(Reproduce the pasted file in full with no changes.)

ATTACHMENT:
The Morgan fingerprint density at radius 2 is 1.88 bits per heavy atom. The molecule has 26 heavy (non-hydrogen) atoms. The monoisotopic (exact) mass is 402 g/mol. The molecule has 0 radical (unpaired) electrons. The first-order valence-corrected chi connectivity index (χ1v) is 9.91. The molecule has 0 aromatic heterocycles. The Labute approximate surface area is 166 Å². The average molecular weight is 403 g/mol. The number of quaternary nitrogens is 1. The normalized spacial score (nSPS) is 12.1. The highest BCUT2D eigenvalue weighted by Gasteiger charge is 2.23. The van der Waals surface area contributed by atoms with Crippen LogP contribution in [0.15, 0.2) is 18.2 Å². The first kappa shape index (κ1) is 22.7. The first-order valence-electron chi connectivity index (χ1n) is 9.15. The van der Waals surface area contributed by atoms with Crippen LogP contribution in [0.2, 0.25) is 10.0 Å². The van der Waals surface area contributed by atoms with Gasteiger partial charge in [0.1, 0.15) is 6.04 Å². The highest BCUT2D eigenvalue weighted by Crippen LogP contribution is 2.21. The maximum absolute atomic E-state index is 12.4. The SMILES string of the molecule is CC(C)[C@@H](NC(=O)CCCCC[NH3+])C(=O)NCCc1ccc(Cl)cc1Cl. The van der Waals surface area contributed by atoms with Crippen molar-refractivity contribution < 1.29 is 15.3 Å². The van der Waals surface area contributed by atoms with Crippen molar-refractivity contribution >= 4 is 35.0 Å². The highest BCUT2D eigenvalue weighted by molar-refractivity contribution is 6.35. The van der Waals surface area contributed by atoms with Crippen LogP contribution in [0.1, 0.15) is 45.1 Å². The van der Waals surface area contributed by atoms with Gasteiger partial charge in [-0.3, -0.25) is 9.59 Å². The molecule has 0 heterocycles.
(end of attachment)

The Morgan fingerprint density at radius 2 is 1.88 bits per heavy atom. The molecule has 26 heavy (non-hydrogen) atoms. The monoisotopic (exact) mass is 402 g/mol. The molecule has 0 radical (unpaired) electrons. The first-order valence-corrected chi connectivity index (χ1v) is 9.91. The molecule has 0 aromatic heterocycles. The Labute approximate surface area is 166 Å². The average molecular weight is 403 g/mol. The number of quaternary nitrogens is 1. The normalized spacial score (nSPS) is 12.1. The highest BCUT2D eigenvalue weighted by Gasteiger charge is 2.23. The van der Waals surface area contributed by atoms with Crippen LogP contribution in [0.15, 0.2) is 18.2 Å². The first kappa shape index (κ1) is 22.7. The first-order valence-electron chi connectivity index (χ1n) is 9.15. The van der Waals surface area contributed by atoms with Crippen LogP contribution in [0.2, 0.25) is 10.0 Å². The van der Waals surface area contributed by atoms with Gasteiger partial charge in [0.1, 0.15) is 6.04 Å². The highest BCUT2D eigenvalue weighted by Crippen LogP contribution is 2.21. The maximum absolute atomic E-state index is 12.4. The SMILES string of the molecule is CC(C)[C@@H](NC(=O)CCCCC[NH3+])C(=O)NCCc1ccc(Cl)cc1Cl. The van der Waals surface area contributed by atoms with Crippen molar-refractivity contribution < 1.29 is 15.3 Å². The van der Waals surface area contributed by atoms with Crippen molar-refractivity contribution >= 4 is 35.0 Å². The highest BCUT2D eigenvalue weighted by molar-refractivity contribution is 6.35. The van der Waals surface area contributed by atoms with Crippen LogP contribution in [0.1, 0.15) is 45.1 Å². The van der Waals surface area contributed by atoms with Gasteiger partial charge in [-0.3, -0.25) is 9.59 Å². The molecule has 0 heterocycles.